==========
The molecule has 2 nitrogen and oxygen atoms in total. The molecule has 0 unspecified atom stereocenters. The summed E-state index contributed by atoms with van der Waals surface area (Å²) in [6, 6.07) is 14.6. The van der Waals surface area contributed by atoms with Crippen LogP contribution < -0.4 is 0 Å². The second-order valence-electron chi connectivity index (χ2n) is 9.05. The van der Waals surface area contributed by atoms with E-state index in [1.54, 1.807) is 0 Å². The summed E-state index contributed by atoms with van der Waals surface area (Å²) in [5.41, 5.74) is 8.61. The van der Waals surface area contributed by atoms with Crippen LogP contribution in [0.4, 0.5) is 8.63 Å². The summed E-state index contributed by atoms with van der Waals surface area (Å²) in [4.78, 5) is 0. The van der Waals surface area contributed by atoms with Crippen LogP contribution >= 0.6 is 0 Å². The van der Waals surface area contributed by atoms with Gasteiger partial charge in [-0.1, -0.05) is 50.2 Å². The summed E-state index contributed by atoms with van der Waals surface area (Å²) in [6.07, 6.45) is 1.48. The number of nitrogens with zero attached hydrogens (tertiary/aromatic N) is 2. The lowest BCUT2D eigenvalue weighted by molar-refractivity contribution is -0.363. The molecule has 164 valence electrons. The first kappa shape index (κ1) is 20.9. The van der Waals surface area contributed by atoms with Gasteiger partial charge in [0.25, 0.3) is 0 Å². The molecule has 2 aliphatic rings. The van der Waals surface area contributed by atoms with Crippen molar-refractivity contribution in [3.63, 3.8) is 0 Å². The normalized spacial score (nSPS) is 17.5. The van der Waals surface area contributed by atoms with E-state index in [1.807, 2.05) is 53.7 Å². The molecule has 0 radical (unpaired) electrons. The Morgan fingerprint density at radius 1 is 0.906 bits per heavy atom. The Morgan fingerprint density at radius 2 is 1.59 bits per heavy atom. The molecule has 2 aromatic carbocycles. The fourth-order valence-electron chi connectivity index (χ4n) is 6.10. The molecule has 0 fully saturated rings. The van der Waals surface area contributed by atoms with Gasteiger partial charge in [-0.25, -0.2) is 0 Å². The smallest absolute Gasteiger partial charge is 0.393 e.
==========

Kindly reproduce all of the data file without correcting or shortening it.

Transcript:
The molecule has 2 nitrogen and oxygen atoms in total. The molecule has 0 unspecified atom stereocenters. The summed E-state index contributed by atoms with van der Waals surface area (Å²) in [6, 6.07) is 14.6. The van der Waals surface area contributed by atoms with Crippen LogP contribution < -0.4 is 0 Å². The second-order valence-electron chi connectivity index (χ2n) is 9.05. The van der Waals surface area contributed by atoms with E-state index in [1.54, 1.807) is 0 Å². The summed E-state index contributed by atoms with van der Waals surface area (Å²) in [5.41, 5.74) is 8.61. The van der Waals surface area contributed by atoms with Crippen LogP contribution in [0.4, 0.5) is 8.63 Å². The summed E-state index contributed by atoms with van der Waals surface area (Å²) in [4.78, 5) is 0. The van der Waals surface area contributed by atoms with Crippen LogP contribution >= 0.6 is 0 Å². The van der Waals surface area contributed by atoms with Gasteiger partial charge in [-0.1, -0.05) is 50.2 Å². The summed E-state index contributed by atoms with van der Waals surface area (Å²) in [6.07, 6.45) is 1.48. The number of nitrogens with zero attached hydrogens (tertiary/aromatic N) is 2. The lowest BCUT2D eigenvalue weighted by molar-refractivity contribution is -0.363. The molecule has 164 valence electrons. The first kappa shape index (κ1) is 20.9. The van der Waals surface area contributed by atoms with Gasteiger partial charge in [0.25, 0.3) is 0 Å². The molecule has 2 aliphatic rings. The van der Waals surface area contributed by atoms with Crippen molar-refractivity contribution in [3.63, 3.8) is 0 Å². The normalized spacial score (nSPS) is 17.5. The van der Waals surface area contributed by atoms with E-state index in [1.807, 2.05) is 53.7 Å². The molecule has 0 radical (unpaired) electrons. The Morgan fingerprint density at radius 1 is 0.906 bits per heavy atom. The Morgan fingerprint density at radius 2 is 1.59 bits per heavy atom. The molecule has 2 aromatic carbocycles. The fourth-order valence-electron chi connectivity index (χ4n) is 6.10. The molecule has 0 fully saturated rings. The van der Waals surface area contributed by atoms with Gasteiger partial charge in [-0.25, -0.2) is 0 Å². The smallest absolute Gasteiger partial charge is 0.393 e.